The chamber next to me filled with bright red blood in spurts that matched the throb of the breathing machine. The Baron’s was a vile brown that oozed like gravy. A tube extending from it led to my right arm. My mind swirled, and all went black.
I awoke shrieking from a nightmare, looking about the room, unsure where I was. The glow of a candle now replaced the swatch of natural light. The Baron stood. No longer a sickly man, he rubbed his arm above a clenched fist. “You are a rhapsody of vitality, Eric.”
“What did you do to me?” I demanded with the little strength I had.
He rolled a shirt sleeve down and gave a knowing nod to Burkhart, who exited.
A horrid image flashed before my eyes; a boy, boney and limp. His body tossed into a shallow pit, like a rag doll. His limbs twisted like the strands of a wet mop. Facedown, he flopped before shovels of dirt splashed over him.
“Agh!” I exhaled. My eyes searched the room for an explanation. A trickle of sweat bled from my scalp.
“Shush.” The Baron placed a finger to his lips. “I see you are already experiencing my memories. Oh, Erik, the things I have accomplished, and you will live them over again as Burkhart has.”
The sound of a chamber orchestra played in my head. A vision of an elegant woman wearing a gown flashed before me. She smiled with a promise of love. Then the music stopped, and she lay across a bed. A scream filled my ears. Bare bosom, and with bulging eyes, veiny hands clutched her neck.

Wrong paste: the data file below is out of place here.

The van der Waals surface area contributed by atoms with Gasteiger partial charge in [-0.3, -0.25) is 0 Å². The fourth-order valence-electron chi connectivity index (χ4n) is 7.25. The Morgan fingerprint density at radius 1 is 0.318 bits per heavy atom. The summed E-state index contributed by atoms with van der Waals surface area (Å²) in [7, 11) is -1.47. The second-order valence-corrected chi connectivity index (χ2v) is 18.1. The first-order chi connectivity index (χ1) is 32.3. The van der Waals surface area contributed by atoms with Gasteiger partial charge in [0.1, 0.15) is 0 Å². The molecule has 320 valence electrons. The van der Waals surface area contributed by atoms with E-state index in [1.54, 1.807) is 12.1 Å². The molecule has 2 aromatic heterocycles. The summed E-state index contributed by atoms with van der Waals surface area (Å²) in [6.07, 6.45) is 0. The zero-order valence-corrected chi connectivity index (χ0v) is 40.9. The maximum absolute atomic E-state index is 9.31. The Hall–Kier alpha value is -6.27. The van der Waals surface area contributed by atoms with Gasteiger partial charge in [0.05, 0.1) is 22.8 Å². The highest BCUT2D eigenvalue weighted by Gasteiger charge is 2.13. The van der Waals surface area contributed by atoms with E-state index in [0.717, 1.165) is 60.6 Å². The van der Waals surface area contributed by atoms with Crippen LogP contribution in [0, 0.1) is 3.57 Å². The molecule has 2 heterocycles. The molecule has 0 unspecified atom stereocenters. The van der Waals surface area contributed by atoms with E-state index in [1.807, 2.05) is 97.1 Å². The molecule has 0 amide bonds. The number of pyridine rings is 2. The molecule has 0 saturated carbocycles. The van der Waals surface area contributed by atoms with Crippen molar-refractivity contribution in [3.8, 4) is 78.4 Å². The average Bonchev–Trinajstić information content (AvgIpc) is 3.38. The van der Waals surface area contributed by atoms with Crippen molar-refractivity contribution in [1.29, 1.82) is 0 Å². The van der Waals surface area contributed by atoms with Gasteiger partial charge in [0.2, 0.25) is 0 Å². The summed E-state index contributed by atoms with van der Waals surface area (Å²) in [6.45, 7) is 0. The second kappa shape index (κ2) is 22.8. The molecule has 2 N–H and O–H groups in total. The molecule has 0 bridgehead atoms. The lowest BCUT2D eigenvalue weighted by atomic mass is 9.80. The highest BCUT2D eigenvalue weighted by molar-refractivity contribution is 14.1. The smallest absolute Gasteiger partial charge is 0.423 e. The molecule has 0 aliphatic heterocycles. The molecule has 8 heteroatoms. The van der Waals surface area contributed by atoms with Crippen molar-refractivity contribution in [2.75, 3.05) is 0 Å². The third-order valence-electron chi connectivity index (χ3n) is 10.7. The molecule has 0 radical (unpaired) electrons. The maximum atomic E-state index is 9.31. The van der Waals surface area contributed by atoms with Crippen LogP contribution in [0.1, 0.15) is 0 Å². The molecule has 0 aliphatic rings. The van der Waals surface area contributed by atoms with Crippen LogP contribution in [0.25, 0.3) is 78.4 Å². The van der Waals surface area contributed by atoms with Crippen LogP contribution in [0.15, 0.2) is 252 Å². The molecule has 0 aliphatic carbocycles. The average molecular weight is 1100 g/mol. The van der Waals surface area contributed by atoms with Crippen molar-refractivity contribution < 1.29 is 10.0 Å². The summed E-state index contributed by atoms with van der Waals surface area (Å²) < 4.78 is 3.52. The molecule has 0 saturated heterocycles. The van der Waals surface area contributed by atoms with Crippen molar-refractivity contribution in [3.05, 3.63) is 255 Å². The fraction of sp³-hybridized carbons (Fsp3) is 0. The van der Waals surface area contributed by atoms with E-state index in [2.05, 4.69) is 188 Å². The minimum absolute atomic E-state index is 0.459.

“Stop choking her!” I cried, as my eyes must have stared somewhere beyond.
“Ah, the Viscountess Von Schlägl, perhaps?” The Baron said as he frowned with pity. “I am not proud of everything I have done.” Then he shrugged. “Some of which I have forgotten… It has been so many millennia.” His sadness faded. “But, I feel your youth and optimism coursing through me now.” He raised a fist. “Fantastisch!”
The Baron paced. “I understand Petra has taken a dislike to you. I doubt you could reach the gate before she had you by the throat… But, if you made it… Boys are clever that way, you would end up in the hands of Miss Ostrom once again, which would lead you back to me.”
“Please, don’t hurt my sister and brother.” I sobbed, looking downward.
The Baron paused. “Yes, little Peter,”—He glanced to his side—”He would have to take your place if you vanished.” The Baron blinked with satisfaction. “And, sweet Gretchen, she’s almost a woman, you know.” He leaned toward me with crystal clear eyes. “Don’t give me a reason to use them!”
I bobbed my head in agreement, fighting down the sickness of his rotten blood that flowed through me.
“That’s better,” the Baron answered. “You need your strength, or should I say… I need it.”
My jaw gaped and my innocence flew from my throat with a prolonged, howling shriek that echoed through the mansion.
The child in me died. I slumped in the chair. My limbs, like those of the trees, hung lifeless yet alive as the Baron removed my straps.
“This is only the beginning.” He took a deep breath. “Ah, cabbage soup, it purifies the blood.” The Baron placed a gentle hand upon my shoulder. “You will come to accept it as they all have. Now, you must eat, for we will be together for many years, and one day… You will take Burkhart’s place.”